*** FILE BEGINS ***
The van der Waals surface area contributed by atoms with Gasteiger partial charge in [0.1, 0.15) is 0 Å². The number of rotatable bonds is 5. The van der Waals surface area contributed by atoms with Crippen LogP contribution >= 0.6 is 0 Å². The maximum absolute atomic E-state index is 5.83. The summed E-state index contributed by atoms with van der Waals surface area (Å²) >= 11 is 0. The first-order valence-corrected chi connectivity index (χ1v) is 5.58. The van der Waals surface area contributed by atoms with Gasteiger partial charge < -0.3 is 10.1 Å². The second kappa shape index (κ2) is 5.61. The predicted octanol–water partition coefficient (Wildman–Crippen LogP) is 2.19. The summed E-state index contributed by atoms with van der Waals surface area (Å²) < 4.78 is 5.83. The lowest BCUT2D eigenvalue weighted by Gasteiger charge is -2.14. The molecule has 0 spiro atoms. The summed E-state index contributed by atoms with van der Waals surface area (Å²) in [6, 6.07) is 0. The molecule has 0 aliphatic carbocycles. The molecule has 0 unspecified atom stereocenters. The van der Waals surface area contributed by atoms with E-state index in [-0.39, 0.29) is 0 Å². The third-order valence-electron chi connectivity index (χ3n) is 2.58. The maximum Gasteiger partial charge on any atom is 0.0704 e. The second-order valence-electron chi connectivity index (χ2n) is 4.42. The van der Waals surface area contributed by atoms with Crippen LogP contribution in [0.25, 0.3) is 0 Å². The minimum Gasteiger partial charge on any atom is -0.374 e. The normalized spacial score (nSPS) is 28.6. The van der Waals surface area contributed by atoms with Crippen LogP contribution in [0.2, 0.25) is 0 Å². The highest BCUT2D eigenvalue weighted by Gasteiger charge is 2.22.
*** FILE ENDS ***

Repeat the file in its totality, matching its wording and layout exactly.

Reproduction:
The van der Waals surface area contributed by atoms with Gasteiger partial charge in [0.1, 0.15) is 0 Å². The number of rotatable bonds is 5. The van der Waals surface area contributed by atoms with Crippen LogP contribution >= 0.6 is 0 Å². The maximum absolute atomic E-state index is 5.83. The summed E-state index contributed by atoms with van der Waals surface area (Å²) >= 11 is 0. The first-order valence-corrected chi connectivity index (χ1v) is 5.58. The van der Waals surface area contributed by atoms with Gasteiger partial charge < -0.3 is 10.1 Å². The second kappa shape index (κ2) is 5.61. The predicted octanol–water partition coefficient (Wildman–Crippen LogP) is 2.19. The summed E-state index contributed by atoms with van der Waals surface area (Å²) < 4.78 is 5.83. The lowest BCUT2D eigenvalue weighted by Gasteiger charge is -2.14. The molecule has 0 spiro atoms. The summed E-state index contributed by atoms with van der Waals surface area (Å²) in [6, 6.07) is 0. The molecule has 0 aliphatic carbocycles. The molecule has 0 unspecified atom stereocenters. The van der Waals surface area contributed by atoms with E-state index in [-0.39, 0.29) is 0 Å². The third-order valence-electron chi connectivity index (χ3n) is 2.58. The maximum Gasteiger partial charge on any atom is 0.0704 e. The second-order valence-electron chi connectivity index (χ2n) is 4.42. The van der Waals surface area contributed by atoms with Crippen LogP contribution in [0.25, 0.3) is 0 Å². The minimum Gasteiger partial charge on any atom is -0.374 e. The normalized spacial score (nSPS) is 28.6. The van der Waals surface area contributed by atoms with Crippen LogP contribution in [0.2, 0.25) is 0 Å². The highest BCUT2D eigenvalue weighted by Gasteiger charge is 2.22.